Last week, our Malwarebytes researchers talked about a very timely spam, a fake phishing attempt to steal Steam credentials, a scam that used to plague Facebook, and a yet compromised website.
After Apple introduced their latest wearable tech on March 9, Twitter users may have received tweets to a spammy account, telling them that they have to visit a certain site in order to get a chance to win an Apple Watch. Security Researcher Chris Boyd discussed more about the scam here.
Boyd also found Twitter scam posts enticing users to "See Who Visits Your Profile", a scam that was once found on other social network platforms like Facebook and Tumblr.
Speaking of Facebook, Senior Security Researcher Jérôme Segura found a worm originating from a post enticing users to view a titillating "school scandal" photos. He also found that Jamie Oliver's official website was still compromised, only that time it was serving digitally signed malware, not exploits.
Steam phishers found an indirect approach to getting users to give up their credentials: a fake CS:GO Lounge.
Notable news stories and security related happenings:
- Ransomware uses Help files. "According to researchers from Bitdefender Labs, hackers have resorted to a less “fashionable,” yet highly effective trick to automatically execute malware on a victim’s machine and encrypt its contents – malicious .chm attachments." (Source: IT Security Guru)
- Seagate Confirms NAS Zero Day, Won't Patch Until May. "Seagate said that after analyzing the vulnerability, it has determined the zero-day to be low risk because it affects only those customers to expose the NAS boxes to the Internet." (Source: ThreatPost)
- Busted scammer resorts to death threats. "The call grew homicidal after Dulisse accused the scammer of trying to install malware on his computer that would steal banking information, passwords, and PayPal credentials." (Source: Sophos' Naked Security Blog)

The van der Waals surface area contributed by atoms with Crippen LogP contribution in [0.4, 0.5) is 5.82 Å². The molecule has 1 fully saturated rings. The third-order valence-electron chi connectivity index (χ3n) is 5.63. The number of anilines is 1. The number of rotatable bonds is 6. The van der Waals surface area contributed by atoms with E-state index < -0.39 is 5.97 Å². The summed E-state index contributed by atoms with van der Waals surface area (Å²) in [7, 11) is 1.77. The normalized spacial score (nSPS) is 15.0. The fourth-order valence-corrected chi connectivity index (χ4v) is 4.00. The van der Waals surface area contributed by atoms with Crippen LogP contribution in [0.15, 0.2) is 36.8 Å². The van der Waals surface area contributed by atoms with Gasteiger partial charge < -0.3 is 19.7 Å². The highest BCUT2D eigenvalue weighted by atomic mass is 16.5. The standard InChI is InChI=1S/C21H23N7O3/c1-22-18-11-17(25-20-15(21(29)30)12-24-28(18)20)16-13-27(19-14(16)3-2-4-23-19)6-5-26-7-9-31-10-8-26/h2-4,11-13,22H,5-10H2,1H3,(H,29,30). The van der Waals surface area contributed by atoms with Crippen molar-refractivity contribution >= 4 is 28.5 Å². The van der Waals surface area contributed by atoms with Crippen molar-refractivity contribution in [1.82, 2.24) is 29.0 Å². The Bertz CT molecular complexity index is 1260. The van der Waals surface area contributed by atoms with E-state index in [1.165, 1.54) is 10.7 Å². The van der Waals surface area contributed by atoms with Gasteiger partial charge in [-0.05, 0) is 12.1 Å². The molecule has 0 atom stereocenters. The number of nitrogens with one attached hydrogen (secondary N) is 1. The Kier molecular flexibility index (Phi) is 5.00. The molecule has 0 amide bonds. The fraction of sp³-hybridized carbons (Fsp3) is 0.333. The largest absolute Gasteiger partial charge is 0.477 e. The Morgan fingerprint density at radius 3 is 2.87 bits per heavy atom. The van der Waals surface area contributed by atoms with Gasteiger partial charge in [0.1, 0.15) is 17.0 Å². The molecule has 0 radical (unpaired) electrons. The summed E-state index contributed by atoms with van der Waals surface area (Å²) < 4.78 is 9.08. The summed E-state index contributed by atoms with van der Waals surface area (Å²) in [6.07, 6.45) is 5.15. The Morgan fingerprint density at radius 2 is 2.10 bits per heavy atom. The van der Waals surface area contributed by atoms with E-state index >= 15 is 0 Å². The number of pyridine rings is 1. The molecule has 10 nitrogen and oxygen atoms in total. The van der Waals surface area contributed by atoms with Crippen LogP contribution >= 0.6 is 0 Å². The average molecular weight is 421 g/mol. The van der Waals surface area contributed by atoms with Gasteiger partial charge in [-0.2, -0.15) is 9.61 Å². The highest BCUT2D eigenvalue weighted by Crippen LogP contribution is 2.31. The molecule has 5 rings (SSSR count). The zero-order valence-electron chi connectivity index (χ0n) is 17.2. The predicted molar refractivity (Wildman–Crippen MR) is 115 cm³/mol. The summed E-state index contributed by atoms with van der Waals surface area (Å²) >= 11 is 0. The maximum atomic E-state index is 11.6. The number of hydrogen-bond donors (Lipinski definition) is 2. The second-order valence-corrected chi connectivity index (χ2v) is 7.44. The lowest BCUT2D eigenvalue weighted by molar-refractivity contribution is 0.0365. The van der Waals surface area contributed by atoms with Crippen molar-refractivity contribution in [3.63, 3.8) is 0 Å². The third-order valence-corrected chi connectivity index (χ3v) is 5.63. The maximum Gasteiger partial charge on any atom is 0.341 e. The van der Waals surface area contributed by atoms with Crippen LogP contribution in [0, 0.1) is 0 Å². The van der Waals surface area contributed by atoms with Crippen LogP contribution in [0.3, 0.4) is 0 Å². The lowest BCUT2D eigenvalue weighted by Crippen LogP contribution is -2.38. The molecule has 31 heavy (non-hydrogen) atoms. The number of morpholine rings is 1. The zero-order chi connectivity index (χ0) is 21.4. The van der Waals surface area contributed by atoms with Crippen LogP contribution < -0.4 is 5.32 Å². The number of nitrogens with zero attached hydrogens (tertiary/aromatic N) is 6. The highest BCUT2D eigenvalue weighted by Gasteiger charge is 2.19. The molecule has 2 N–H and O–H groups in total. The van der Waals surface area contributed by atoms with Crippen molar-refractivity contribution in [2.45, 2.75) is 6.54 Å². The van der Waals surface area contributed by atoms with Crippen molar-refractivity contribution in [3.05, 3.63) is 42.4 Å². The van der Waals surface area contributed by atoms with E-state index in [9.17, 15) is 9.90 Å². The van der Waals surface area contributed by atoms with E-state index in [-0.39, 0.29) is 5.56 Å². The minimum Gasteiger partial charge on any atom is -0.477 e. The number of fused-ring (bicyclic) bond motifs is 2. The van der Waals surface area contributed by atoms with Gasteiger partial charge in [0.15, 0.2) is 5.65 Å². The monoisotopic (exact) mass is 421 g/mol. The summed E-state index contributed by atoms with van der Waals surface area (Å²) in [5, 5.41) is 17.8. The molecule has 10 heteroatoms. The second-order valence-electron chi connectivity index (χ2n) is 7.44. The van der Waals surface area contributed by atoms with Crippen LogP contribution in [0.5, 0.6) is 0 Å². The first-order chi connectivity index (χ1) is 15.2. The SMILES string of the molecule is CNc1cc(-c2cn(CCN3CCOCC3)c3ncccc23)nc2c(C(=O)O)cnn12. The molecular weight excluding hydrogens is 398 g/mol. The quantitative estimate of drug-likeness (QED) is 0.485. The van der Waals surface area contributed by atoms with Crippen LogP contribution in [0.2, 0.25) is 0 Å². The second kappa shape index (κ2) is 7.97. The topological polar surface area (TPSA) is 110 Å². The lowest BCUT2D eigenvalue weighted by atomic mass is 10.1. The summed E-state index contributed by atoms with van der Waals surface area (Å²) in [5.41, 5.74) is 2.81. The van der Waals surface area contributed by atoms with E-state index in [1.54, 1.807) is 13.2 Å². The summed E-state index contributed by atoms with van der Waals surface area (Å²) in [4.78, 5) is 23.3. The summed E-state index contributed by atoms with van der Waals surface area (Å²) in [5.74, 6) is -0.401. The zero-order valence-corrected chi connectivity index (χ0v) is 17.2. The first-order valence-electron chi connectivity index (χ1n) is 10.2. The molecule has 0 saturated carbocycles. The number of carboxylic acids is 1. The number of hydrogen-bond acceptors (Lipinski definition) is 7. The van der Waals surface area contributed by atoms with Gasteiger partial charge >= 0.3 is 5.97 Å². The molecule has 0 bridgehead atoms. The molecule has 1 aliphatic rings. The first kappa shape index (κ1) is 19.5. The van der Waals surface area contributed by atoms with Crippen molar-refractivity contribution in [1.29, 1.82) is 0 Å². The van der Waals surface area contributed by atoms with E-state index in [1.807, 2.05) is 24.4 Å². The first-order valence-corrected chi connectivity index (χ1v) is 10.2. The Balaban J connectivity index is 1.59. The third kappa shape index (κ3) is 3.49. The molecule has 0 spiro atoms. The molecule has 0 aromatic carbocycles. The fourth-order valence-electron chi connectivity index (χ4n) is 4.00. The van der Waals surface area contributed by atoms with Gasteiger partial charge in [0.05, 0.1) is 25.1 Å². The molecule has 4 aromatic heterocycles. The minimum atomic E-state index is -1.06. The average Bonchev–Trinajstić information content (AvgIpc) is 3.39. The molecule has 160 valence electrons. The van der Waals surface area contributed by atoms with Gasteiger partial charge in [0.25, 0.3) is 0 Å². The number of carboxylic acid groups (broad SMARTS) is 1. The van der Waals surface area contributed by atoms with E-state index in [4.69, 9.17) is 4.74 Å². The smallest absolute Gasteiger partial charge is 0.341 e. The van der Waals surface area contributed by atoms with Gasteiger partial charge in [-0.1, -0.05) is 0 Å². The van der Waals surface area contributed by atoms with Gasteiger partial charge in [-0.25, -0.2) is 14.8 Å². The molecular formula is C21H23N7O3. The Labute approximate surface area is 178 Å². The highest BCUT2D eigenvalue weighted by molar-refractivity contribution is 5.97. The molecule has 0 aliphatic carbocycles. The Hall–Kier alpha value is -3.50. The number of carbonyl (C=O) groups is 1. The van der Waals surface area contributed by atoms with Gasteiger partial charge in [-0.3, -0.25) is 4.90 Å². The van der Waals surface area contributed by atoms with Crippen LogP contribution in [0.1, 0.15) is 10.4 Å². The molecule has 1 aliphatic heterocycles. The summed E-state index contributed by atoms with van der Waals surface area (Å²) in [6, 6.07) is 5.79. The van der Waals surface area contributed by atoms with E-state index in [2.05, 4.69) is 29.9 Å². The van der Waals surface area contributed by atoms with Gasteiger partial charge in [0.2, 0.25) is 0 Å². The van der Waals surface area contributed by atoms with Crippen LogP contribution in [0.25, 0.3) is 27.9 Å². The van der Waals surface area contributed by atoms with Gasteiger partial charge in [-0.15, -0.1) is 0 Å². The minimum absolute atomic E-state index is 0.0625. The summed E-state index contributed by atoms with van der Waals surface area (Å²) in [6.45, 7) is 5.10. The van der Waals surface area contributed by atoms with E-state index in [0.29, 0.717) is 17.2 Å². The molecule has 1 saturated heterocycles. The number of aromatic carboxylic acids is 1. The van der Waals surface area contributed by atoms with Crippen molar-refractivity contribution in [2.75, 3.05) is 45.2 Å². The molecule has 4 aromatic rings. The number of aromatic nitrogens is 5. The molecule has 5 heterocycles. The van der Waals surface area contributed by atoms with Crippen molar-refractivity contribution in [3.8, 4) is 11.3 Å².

- Malware Snoops Through Your Home Network. "We recently came across one malware, detected as TROJ_VICEPASS.A, which pretends to be an Adobe Flash update. Once executed, it attempts to connect to the home router to search for connected devices. It then tries to log in to the devices to get information. Should it be successful, it will send the information to a command-and-control (C&C) server and deletes itself from the computer." (Source: Trend Micro Security Intelligence Blog)
- Email Spoofing Flaw Found in Google Admin Console. "Patrik Fehrenbach and Behrouz Sadeghipour said they noticed last month that they could use the Google Admin console, which allows administrators to manage their organization’s Google Apps account, to gain temporary ownership of any domain that wasn’t previously claimed." (Source: Security Week)
- Tool allows account hijacking on sites that use Facebook Login. "The tool, dubbed Reconnect, was released last week by Egor Homakov, a researcher with security firm Sakurity. It takes advantage of a cross-site request forgery (CSRF) issue in Facebook Login, the service that allows users to log in on third-party sites using their Facebook accounts." (Source: Computer World)
- Beware of fake invites for WhatsApp's Free Voice Calling feature! "Fake WhatsApp invites are actively luring users to sites where they are urged to fill out surveys and download unknown applications, warns The Hacker News' Mohit Kumar." (Source: Help Net Security)
- Kaspersky reveals CAPTCHA-tricking Podec Trojan. "The Podec malware automatically forwards CAPTCHA requests to a real-time online human translation service, Antigate.com, which converts the image to text, and relays that data back to the malware code within seconds, convincing the verification system that it is a person." (Source: ZDNet)
The Malwarebytes Labs Team